Extrusion processes like FDM can also be used to make non-expendable patterns for processes like sand casting. Large-format AM systems are particularly valuable in this area, as sand casting is often used to make large industrial parts like turbine blades or engine blocks.
3D printing molds directly
AM can also be used to print casting molds directly. This can be especially advantageous, as it eliminates the pattern-making process altogether while still allowing the mold to be designed using CAD software. At the high-end industrial level, companies like voxeljet and ExOne are pioneering this area of AM with binder jetting technology, which can be used to print sand-casting molds in a sand-based material.
On a smaller scale, technologies like SLA can be used to print molds directly for the casting of low-temperature metals like pewter. Rigid, temperature-resistant resins are available for this purpose.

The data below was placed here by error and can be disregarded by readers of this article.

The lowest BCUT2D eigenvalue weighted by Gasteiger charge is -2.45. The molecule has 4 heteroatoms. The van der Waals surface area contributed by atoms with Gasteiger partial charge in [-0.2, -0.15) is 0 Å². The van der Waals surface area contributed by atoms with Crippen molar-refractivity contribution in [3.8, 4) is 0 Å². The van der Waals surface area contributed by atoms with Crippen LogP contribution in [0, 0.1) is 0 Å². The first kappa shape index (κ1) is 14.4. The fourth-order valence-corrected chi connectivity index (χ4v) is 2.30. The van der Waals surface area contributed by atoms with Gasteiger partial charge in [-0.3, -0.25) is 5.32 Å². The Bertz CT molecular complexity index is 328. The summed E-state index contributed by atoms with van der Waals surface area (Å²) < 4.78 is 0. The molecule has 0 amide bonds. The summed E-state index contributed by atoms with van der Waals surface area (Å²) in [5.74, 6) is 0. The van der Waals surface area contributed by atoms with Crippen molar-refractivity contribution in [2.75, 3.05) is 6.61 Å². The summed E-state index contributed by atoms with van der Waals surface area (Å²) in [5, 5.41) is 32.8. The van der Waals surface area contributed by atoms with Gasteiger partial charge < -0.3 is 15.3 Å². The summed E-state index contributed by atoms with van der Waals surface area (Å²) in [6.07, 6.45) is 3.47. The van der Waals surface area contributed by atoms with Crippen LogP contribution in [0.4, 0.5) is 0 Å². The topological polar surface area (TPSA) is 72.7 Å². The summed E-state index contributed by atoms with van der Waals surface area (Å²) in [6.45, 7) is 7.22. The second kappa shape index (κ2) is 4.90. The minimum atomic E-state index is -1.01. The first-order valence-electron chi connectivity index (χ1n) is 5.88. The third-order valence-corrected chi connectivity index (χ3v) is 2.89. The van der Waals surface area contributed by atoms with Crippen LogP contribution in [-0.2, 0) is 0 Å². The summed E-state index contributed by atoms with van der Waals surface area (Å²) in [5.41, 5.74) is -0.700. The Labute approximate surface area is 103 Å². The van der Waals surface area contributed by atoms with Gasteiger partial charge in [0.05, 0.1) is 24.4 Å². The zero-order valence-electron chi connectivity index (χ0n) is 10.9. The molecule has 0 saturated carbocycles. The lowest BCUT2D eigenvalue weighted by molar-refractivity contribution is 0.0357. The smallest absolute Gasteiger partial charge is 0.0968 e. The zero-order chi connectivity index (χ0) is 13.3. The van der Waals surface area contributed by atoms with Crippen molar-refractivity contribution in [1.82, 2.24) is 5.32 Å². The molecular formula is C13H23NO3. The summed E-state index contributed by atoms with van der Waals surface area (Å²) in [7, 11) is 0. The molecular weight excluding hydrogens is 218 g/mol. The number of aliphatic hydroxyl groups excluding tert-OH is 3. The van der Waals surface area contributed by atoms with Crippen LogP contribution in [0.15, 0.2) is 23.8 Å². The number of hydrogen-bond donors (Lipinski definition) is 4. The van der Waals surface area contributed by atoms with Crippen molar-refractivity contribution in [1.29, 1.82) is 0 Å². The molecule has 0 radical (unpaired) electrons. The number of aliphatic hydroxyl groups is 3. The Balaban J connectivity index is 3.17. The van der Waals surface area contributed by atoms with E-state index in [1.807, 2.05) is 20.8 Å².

Low-cost 3D printing technologies can also be used to print molds for indirect investment casting. However, these molds are not themselves used for metal casting; instead, they are used to create wax patterns, which are then used to create the final investment molds into which the metal is cast.
Benefits and limitations
There are pros and cons to using 3D printing as a tool to assist metal casting.
|Generally faster and cheaper than traditional methods of pattern-making and mold making||High machine cost for direct mold printing technologies like binder jetting|
|Can realize complex geometries, parts with multiple cores, and other tricky designs||Common technologies like SLA and FDM have fairly small build volumes, limiting mold size|
|Less material waste via elimination of certain process steps||Requires familiarity with CAD software|
|Can be combined with traditional techniques|
AM hardware for metal casting applications
The number of available AM technologies for metal casting is growing. However, we consider these three technologies to be the most relevant in terms of benefits over traditional techniques.